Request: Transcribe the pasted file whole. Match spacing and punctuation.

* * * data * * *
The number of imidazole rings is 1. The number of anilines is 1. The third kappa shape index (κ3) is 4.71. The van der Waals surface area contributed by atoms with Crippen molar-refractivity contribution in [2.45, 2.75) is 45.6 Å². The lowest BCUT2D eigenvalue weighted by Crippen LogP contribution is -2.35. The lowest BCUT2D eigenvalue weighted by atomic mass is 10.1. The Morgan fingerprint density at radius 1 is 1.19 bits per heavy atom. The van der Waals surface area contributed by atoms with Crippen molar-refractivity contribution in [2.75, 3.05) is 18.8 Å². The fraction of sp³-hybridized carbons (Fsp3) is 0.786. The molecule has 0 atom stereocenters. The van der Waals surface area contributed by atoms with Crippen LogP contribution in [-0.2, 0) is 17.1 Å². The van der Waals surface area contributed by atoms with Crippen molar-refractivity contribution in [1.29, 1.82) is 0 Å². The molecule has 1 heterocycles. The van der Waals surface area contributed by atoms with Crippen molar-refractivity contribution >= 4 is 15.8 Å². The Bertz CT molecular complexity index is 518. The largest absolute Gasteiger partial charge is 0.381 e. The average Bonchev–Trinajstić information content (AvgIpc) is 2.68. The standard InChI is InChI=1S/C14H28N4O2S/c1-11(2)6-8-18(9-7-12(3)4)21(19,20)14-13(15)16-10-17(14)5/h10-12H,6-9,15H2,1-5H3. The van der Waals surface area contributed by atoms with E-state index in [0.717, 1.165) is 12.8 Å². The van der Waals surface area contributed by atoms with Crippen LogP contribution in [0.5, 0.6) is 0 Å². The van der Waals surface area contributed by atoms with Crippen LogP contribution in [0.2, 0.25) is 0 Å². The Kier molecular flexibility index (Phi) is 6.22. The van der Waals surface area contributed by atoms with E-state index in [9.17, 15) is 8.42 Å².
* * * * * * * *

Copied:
The number of imidazole rings is 1. The number of anilines is 1. The third kappa shape index (κ3) is 4.71. The van der Waals surface area contributed by atoms with Crippen molar-refractivity contribution in [2.45, 2.75) is 45.6 Å². The lowest BCUT2D eigenvalue weighted by Crippen LogP contribution is -2.35. The lowest BCUT2D eigenvalue weighted by atomic mass is 10.1. The Morgan fingerprint density at radius 1 is 1.19 bits per heavy atom. The van der Waals surface area contributed by atoms with Crippen molar-refractivity contribution in [2.75, 3.05) is 18.8 Å². The fraction of sp³-hybridized carbons (Fsp3) is 0.786. The molecule has 0 atom stereocenters. The van der Waals surface area contributed by atoms with Crippen LogP contribution in [-0.2, 0) is 17.1 Å². The van der Waals surface area contributed by atoms with Crippen molar-refractivity contribution in [1.29, 1.82) is 0 Å². The molecule has 1 heterocycles. The van der Waals surface area contributed by atoms with Crippen molar-refractivity contribution >= 4 is 15.8 Å². The Bertz CT molecular complexity index is 518. The largest absolute Gasteiger partial charge is 0.381 e. The average Bonchev–Trinajstić information content (AvgIpc) is 2.68. The standard InChI is InChI=1S/C14H28N4O2S/c1-11(2)6-8-18(9-7-12(3)4)21(19,20)14-13(15)16-10-17(14)5/h10-12H,6-9,15H2,1-5H3. The van der Waals surface area contributed by atoms with E-state index in [0.717, 1.165) is 12.8 Å². The van der Waals surface area contributed by atoms with Crippen LogP contribution in [0.5, 0.6) is 0 Å². The van der Waals surface area contributed by atoms with Crippen LogP contribution in [0.2, 0.25) is 0 Å². The Kier molecular flexibility index (Phi) is 6.22. The van der Waals surface area contributed by atoms with E-state index in [9.17, 15) is 8.42 Å².